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The Adler Experience: A Reflection on Dr. Phil Adler by Chuck Easley

Chuck Easley, Professor of the Practice, offers a reflection and ode to Dr. Phil Adler (August 29, 1930 – July 24, 2023), professor at the Georgia Tech College of Management (now Georgia Tech Scheller College of Business) from 1962 to 2000.
Some of Dr. Phil Adler's students from the 1960s to 2000s, including corporate executives, former professional athletes, and more.

Some of Dr. Phil Adler's students from the 1960s to 2000s, including corporate executives, former professional athletes, and more.

Dr. Phil Adler: Little parts of Dr. R.C. Davis, W. Whyte, Goodbye Mr. Chips, To Sir With Love, Patton, Dead Poet Society, Stand and Deliver, A Few Good Men, Finding Forrester, Paper Chase, Einstein, Edison, Euclid, Drucker, J. Collins, House, and Ted Lasso rolled into one with a Socratic bow.

You heard about it yet had to experience it firsthand to really know, appreciate, and grow from it. 

From the eye contact that led to a question, to the hopeful recall from your notes, or rescuing intuition from thinking, logic, and creativity…to the tense moment before answering, the depth of being incorrect, to the triumphant moment of accuracy and correctness. That was it! If you were “with him,” there was no better feeling of reinforcement.

Forged from the city of Cincinnati and the banks of the Ohio River, there rose a leader like no other seen at Georgia Tech – Dr. Phil Adler. He was commenced at The Ohio State University, mastered by University of Miami, and hooded by The Ohio State University. Yet he was 1,000% Yellow Jacket and Ramblin’ Wreck. 

He honed his verbal skills and that “attention-getting voice” in practical application early in life as a sports broadcaster/radio announcer. That piercing encouraging stare/glare and presence was refined with the Air Force, from which he retired as a full-bird colonel after 30 years of service. He advised presidents of the U.S., academic institutions, and CEOs; led innovators in the medical field at Emory; coached historic winning athletic head coaches; and met and interacted with impactful social change makers of our time like Rev. Dr. Martin Luther King Jr.  

Starting at Georgia Tech before integration and retiring at the turn of the century, he openly shared with his students. He expected them to reach the same heights as those that he had worked with throughout his life. If you entered his classroom, he expected you to leave better and help others in the class achieve as well.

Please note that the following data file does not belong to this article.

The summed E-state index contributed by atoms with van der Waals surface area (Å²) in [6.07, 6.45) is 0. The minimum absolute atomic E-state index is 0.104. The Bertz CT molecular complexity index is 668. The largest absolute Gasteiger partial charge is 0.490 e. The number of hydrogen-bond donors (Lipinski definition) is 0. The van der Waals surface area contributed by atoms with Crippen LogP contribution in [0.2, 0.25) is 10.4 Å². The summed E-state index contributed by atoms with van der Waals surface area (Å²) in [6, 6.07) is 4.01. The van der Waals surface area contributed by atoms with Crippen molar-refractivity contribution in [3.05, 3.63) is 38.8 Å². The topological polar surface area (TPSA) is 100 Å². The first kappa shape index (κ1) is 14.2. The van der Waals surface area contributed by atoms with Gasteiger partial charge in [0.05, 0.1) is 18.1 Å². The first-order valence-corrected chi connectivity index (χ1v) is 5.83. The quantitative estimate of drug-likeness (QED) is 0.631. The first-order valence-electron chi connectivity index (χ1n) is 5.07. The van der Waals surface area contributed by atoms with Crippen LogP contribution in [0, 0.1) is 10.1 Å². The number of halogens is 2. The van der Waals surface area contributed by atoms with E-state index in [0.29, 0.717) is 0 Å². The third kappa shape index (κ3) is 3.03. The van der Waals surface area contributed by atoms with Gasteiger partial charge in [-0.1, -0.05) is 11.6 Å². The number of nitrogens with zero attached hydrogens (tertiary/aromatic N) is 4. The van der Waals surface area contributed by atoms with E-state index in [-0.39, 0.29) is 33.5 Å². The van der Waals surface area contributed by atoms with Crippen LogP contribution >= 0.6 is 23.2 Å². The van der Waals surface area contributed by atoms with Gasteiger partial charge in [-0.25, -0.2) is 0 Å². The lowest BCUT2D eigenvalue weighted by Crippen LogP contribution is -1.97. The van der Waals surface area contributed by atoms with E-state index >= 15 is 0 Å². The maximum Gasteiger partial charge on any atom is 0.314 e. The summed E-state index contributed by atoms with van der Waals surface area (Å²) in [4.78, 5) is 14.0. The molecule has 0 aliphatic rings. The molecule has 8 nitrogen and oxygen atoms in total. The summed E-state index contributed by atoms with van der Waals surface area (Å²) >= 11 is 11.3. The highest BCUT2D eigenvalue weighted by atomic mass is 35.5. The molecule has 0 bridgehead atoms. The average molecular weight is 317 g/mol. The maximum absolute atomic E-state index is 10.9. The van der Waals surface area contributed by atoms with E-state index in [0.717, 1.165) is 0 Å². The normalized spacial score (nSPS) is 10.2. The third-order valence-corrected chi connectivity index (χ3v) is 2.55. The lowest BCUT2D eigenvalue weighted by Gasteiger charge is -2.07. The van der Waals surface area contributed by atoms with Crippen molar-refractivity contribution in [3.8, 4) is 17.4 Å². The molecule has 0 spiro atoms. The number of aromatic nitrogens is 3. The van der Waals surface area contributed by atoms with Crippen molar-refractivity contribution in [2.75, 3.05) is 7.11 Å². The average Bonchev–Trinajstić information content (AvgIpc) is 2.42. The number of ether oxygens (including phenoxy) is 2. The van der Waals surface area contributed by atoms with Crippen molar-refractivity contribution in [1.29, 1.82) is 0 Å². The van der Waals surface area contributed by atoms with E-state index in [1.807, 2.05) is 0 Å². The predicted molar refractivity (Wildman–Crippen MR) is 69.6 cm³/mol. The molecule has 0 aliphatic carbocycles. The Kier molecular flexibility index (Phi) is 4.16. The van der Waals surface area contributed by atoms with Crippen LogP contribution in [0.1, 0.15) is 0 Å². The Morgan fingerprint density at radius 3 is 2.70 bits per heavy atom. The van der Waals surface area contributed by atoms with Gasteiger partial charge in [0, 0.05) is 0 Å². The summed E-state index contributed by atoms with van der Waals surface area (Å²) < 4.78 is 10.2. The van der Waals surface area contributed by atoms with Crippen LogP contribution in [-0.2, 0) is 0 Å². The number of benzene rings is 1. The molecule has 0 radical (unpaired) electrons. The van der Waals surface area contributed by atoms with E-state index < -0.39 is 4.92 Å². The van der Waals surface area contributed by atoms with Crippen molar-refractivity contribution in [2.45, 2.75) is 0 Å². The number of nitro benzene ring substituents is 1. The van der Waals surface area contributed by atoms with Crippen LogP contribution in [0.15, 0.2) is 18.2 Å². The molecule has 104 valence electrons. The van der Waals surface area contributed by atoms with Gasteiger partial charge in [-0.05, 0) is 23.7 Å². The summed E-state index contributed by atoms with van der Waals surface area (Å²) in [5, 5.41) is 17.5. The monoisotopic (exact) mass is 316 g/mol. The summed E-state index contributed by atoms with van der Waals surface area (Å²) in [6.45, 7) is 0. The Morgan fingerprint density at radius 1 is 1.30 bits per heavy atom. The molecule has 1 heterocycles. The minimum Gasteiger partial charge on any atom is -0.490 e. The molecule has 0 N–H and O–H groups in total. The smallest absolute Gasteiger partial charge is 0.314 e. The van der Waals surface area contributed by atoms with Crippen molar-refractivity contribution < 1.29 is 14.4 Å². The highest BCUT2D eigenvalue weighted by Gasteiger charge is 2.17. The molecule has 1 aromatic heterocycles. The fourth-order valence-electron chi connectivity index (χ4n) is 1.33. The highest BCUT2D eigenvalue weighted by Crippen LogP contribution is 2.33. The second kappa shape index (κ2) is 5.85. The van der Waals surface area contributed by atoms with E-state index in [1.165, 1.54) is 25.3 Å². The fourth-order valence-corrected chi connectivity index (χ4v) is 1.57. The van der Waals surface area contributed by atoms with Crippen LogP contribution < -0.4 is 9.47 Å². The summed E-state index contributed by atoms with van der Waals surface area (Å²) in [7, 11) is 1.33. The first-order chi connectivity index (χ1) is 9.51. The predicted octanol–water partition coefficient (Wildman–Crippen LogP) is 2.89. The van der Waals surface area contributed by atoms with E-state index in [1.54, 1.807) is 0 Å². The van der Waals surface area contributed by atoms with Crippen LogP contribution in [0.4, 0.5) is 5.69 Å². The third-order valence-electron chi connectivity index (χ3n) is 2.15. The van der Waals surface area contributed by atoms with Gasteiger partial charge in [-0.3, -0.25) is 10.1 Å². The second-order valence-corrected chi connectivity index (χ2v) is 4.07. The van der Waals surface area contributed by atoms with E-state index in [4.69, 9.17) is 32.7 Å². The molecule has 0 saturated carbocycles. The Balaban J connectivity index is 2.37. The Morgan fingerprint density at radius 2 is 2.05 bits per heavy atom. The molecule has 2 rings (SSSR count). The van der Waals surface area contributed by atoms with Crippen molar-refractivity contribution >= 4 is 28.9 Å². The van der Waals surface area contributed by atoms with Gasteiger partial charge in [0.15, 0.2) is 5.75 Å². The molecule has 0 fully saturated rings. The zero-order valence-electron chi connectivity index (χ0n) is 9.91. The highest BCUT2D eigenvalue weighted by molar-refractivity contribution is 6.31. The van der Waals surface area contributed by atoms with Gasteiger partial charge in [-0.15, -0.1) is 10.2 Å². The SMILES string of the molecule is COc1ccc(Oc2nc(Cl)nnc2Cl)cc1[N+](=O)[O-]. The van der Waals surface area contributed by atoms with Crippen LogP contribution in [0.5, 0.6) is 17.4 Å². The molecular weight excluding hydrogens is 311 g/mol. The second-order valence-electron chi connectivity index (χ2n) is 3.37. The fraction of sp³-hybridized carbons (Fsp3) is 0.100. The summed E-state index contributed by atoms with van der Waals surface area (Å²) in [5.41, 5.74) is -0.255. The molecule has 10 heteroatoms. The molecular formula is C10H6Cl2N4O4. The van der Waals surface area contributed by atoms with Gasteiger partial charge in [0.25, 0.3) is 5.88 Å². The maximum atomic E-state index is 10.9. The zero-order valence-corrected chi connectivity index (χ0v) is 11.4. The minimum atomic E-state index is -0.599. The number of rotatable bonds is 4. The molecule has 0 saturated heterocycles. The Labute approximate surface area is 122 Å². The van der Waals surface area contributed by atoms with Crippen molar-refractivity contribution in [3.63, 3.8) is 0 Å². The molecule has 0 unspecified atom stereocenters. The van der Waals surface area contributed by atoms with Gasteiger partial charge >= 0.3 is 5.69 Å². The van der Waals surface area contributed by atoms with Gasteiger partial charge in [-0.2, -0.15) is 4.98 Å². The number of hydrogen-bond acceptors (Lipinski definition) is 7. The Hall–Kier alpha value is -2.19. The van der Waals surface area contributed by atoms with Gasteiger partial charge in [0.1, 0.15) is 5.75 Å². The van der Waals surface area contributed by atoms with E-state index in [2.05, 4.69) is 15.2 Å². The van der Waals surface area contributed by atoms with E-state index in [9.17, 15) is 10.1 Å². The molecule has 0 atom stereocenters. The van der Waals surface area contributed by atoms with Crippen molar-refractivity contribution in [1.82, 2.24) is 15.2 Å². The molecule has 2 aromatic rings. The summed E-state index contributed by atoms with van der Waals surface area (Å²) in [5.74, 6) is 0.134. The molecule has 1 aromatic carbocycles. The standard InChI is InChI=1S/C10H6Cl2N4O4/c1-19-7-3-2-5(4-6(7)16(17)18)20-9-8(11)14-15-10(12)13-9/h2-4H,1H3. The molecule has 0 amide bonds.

He loved and welcomed all his students and felt so proud when he introduced you as one of his students. He led by example. You really felt the honor to be called “his student” and the variable/volatile status of “being with him.” Even with dozens in his class, he had an ability to remember every detail from your third day of class onwards, from things like your name, interests, major, career choice, “your pros/cons” in class, to your current status and most importantly, your family. He would glowingly share updates on his family with great pride and joy. 

He made you feel welcomed wherever and whenever he saw you. All his students felt special from day three until the last time he saw or spoke to you, in person or on the phone, sometimes after midnight. He always expected your absolute best despite the circumstances, and he gave you the same. 

This was his personification of the reinforcement of ‘The Circles of Life and Influence.’ You give excellence in hopes of helping others reach their best and live better, and you will get and can expect the same in return in every facet of life. Now, we, ‘his students,’ must carry on and make his belief in and expectations of us truth by living and passing on what he shared and gave us. We do this to continue to help others live better and mint/make us to be the best version of a Georgia Tech alum we can be. 

“Carry on Yellow Jackets, Carry On…!”

So, here’s to a Jolly Good Fellow, whose voice was Loud and Clear. He was a Ramblin’ Wreck from Georgia Tech and this is the last one-pager for the years. For a Helluva Professor! Who to his students was so very dear…Rest in peace, Dr. Adler. 

Five sources: Fall 1962 - July 24, 2023, Dedication, Commitment, Determination, Care, and Excellence!

…and yes, a copy was made…

See More Tributes to Dr. Phil Adler

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Charles Easley
Professor of the Practice

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